- National Coalition Against Censorship
- The Censorware Project
Organizations Supporting CIPA and Internet Filtering in Public Libraries and Schools:
- Family Friendly Libraries
- Grassroots American Values
- Information and Links re: Library Internet Use Policies
- Plan2Succeed Citizen's Group
I just got directed to this CIPA thing today when I discovered that the local public library won't allow a parent to let his kid use his card to get unfiltered internet access. There is effectively no way for a person under 18 to get free unfiltered access, and that utterly alarms me since it's passed down from the federal level. So I came here looking for info, but I don't see much information about, well, the "controversy" section I expected to find. I see that this got challenged in like 2001 but eventually upheld and thus still active. I see links to what looks like legalese sites (the text of the bill, some coverage of law cases), but no obvious links to, say, a list of the things that my hypothetical children couldn't do because of this bill. (E.g., I couldn't assign my (hypothetical) homeschooled 16-year-old the task of using the library computers to research certain types of Japanese manga (comic books), since they have many "obscene" pictures in them; she couldn't choose to research nude models in order to improve her drawing anatomy, or pictures of women going through natural childbirth. And the idea of a 16-year-old patron having to call a librarian over to "unlock" the "hentai manga" site is an invasion of privacy, especially when I, as parent, am fully willing to let my child have full access.)
Anyway, it would be very nice to see here some links to sites that actually point out the problems with this bill, in a normal, conversational, "angry blog" sort of language - not legalese. Thank you. Kilyle (talk) 09:29, 11 July 2009 (UTC)
- So far as I am aware, no challenge has yet been brought under this law.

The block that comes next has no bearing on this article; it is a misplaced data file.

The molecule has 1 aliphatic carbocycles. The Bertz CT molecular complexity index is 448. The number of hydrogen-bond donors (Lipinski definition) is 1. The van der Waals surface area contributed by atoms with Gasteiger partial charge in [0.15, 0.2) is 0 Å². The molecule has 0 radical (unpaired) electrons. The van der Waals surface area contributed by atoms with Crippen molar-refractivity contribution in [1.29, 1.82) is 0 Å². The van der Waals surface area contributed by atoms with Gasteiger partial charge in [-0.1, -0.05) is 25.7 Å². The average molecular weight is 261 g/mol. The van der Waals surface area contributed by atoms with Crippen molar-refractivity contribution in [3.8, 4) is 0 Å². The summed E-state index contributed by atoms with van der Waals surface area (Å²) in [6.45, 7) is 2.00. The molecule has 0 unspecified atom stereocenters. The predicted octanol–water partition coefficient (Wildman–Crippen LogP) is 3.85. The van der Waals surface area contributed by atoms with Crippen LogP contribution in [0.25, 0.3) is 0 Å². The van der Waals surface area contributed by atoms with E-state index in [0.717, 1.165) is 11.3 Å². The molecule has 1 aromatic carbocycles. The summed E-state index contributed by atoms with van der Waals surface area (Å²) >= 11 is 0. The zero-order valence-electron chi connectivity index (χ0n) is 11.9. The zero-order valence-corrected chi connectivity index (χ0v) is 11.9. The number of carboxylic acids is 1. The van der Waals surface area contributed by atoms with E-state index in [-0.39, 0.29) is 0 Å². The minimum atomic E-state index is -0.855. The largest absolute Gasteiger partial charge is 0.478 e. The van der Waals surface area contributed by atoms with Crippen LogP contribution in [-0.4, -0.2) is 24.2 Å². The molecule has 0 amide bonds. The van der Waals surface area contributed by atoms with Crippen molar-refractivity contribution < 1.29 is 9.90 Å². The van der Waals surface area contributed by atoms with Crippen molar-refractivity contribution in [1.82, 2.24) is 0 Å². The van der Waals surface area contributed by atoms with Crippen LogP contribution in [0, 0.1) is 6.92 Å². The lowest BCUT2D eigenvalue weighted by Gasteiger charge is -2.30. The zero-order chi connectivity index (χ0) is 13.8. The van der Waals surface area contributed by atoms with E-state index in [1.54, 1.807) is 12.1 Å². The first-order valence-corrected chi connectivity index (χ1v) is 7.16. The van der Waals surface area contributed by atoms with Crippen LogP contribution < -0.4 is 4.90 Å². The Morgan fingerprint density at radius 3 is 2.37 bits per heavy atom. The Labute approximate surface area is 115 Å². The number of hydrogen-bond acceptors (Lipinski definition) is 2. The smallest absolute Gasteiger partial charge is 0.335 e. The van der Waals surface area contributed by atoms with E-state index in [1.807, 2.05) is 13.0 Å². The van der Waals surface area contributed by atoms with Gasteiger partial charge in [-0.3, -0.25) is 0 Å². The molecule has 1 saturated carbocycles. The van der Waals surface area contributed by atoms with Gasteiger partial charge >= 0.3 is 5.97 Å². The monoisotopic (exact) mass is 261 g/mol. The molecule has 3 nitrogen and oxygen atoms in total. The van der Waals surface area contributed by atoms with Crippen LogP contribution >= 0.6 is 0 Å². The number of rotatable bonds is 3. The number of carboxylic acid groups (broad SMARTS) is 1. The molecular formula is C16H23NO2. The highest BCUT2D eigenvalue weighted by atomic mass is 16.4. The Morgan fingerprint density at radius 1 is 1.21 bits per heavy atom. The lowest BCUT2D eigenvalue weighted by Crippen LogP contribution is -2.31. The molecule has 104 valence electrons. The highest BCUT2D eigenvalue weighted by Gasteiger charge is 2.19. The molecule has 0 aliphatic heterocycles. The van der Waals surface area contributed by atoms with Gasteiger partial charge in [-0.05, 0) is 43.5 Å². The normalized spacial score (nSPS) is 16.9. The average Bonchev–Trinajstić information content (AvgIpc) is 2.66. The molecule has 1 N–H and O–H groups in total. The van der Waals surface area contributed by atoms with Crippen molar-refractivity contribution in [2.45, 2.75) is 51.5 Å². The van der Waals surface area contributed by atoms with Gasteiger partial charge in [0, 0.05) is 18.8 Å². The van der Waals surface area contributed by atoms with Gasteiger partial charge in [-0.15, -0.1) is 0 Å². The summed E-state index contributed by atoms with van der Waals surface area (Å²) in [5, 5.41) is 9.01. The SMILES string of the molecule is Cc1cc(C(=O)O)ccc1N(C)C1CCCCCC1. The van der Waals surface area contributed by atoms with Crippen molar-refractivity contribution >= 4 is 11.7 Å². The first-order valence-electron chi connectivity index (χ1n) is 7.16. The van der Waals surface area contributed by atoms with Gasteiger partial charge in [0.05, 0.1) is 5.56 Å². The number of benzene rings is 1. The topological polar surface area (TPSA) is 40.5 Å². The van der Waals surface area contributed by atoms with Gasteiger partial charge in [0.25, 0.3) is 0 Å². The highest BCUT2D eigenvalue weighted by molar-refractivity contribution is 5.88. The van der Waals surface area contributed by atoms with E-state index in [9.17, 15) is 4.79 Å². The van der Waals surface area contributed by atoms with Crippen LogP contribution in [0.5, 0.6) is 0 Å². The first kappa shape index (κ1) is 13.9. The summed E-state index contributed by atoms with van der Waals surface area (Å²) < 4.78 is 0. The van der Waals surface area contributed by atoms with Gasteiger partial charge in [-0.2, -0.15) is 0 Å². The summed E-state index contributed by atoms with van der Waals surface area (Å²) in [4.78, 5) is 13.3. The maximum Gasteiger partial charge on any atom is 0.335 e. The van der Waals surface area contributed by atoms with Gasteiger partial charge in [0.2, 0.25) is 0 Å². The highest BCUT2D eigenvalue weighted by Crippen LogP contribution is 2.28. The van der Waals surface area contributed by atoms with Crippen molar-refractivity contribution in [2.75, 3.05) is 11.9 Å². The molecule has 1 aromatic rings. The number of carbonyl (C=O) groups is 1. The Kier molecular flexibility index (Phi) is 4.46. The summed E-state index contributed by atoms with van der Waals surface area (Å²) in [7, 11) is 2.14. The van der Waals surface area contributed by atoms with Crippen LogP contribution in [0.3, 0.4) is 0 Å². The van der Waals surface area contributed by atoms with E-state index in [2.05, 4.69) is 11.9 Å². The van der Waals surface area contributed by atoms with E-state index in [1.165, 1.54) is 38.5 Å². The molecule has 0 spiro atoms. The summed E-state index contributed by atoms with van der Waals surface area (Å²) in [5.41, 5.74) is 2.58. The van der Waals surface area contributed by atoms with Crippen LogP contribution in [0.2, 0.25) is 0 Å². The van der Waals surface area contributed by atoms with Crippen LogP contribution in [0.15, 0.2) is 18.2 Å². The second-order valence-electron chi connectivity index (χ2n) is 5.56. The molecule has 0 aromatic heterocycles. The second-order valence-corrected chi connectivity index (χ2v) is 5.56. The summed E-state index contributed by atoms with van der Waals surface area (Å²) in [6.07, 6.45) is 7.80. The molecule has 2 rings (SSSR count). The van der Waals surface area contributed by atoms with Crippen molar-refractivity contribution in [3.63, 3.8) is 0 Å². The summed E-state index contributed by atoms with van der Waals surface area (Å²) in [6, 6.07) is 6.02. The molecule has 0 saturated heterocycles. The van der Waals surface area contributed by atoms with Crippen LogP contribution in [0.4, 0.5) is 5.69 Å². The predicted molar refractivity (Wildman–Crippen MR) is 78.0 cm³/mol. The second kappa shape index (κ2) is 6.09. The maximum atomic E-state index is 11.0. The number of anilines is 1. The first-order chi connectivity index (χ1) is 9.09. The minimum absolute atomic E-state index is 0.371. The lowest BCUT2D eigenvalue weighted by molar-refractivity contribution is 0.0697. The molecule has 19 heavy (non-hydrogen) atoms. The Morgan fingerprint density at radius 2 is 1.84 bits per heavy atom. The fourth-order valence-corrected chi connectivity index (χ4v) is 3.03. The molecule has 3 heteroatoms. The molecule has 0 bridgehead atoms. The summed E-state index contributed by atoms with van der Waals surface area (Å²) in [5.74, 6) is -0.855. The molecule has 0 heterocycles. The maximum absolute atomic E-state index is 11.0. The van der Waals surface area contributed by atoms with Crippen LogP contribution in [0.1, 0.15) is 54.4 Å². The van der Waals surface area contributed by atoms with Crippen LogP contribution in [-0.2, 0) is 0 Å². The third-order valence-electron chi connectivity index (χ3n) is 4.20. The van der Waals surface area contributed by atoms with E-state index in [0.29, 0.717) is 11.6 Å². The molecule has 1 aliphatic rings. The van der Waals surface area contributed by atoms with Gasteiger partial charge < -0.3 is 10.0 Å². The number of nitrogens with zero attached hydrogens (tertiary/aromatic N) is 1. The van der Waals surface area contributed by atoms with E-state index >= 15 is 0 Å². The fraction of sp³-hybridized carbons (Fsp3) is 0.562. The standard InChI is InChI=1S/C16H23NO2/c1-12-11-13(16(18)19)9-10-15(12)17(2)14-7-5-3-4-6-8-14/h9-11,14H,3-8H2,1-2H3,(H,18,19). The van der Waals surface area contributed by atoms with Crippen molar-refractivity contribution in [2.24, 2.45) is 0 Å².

- A challenge under other laws relating to Internet filters in public libraries has been brought, however. See, for example, "Washington Supreme Court Weighs Whether Library Can Refuse To Disable Internet Filter; First Legal Challenge to Application of CIPA; ALA Offers Support to Plaintiffs, But WLA Stays Neutral," by Norman Oder, Library Journal, 7 July 2009. Note, despite the title, CIPA itself has not yet been directly challenged. --LegitimateAndEvenCompelling (talk) 03:30, 12 July 2009 (UTC)
- I'm going to have to "me-too" this question. The article seems to mostly ignore opposition to the bill, and seems biased towards it in bits. Koltar1237 (talk) 17:37, 17 February 2010 (UTC)
Bona fide section is misleading
This is the existing paragraph in the existing wiki page:
- As noted above, the text of the law authorized institutions to disable the filter on request "for bona fide research or other lawful purpose," implying that the adult would be expected to provide justification with his request. But under the interpretation urged by the Solicitor General and adopted by the Supreme Court, libraries would be required to adopt an Internet use policy providing for unblocking the Internet for adult users, without a requirement that the library inquire into the user's reasons for disabling the filter.
As written, that is misleading. It misleads one to think the bona fide requirement carries no weight since librarians may not ask for justifications. It is true that librarians may not ask for justifications, but it is not true that the bona fide requirement carries no weight. It is still required, only a librarian may not first seek justification.